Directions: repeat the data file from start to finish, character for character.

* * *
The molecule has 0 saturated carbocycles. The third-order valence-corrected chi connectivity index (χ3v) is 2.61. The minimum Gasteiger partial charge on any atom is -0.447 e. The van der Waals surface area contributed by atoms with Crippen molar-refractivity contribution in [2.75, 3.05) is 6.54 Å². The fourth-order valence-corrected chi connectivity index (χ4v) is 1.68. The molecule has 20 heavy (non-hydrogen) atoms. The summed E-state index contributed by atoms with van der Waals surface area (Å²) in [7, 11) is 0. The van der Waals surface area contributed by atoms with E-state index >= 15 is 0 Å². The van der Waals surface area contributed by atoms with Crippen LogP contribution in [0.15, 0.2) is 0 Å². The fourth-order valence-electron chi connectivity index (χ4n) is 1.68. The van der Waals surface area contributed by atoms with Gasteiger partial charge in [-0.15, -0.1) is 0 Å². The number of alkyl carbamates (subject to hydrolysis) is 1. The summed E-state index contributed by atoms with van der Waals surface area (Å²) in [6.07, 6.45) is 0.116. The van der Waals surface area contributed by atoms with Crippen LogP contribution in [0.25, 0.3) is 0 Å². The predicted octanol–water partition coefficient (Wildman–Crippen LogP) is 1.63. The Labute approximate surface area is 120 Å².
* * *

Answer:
The molecule has 0 saturated carbocycles. The third-order valence-corrected chi connectivity index (χ3v) is 2.61. The minimum Gasteiger partial charge on any atom is -0.447 e. The van der Waals surface area contributed by atoms with Crippen molar-refractivity contribution in [2.75, 3.05) is 6.54 Å². The fourth-order valence-corrected chi connectivity index (χ4v) is 1.68. The molecule has 20 heavy (non-hydrogen) atoms. The summed E-state index contributed by atoms with van der Waals surface area (Å²) in [7, 11) is 0. The van der Waals surface area contributed by atoms with E-state index >= 15 is 0 Å². The van der Waals surface area contributed by atoms with Crippen LogP contribution in [0.15, 0.2) is 0 Å². The fourth-order valence-electron chi connectivity index (χ4n) is 1.68. The van der Waals surface area contributed by atoms with Gasteiger partial charge in [-0.15, -0.1) is 0 Å². The number of alkyl carbamates (subject to hydrolysis) is 1. The summed E-state index contributed by atoms with van der Waals surface area (Å²) in [6.07, 6.45) is 0.116. The van der Waals surface area contributed by atoms with Crippen LogP contribution in [0.25, 0.3) is 0 Å². The predicted octanol–water partition coefficient (Wildman–Crippen LogP) is 1.63. The Labute approximate surface area is 120 Å².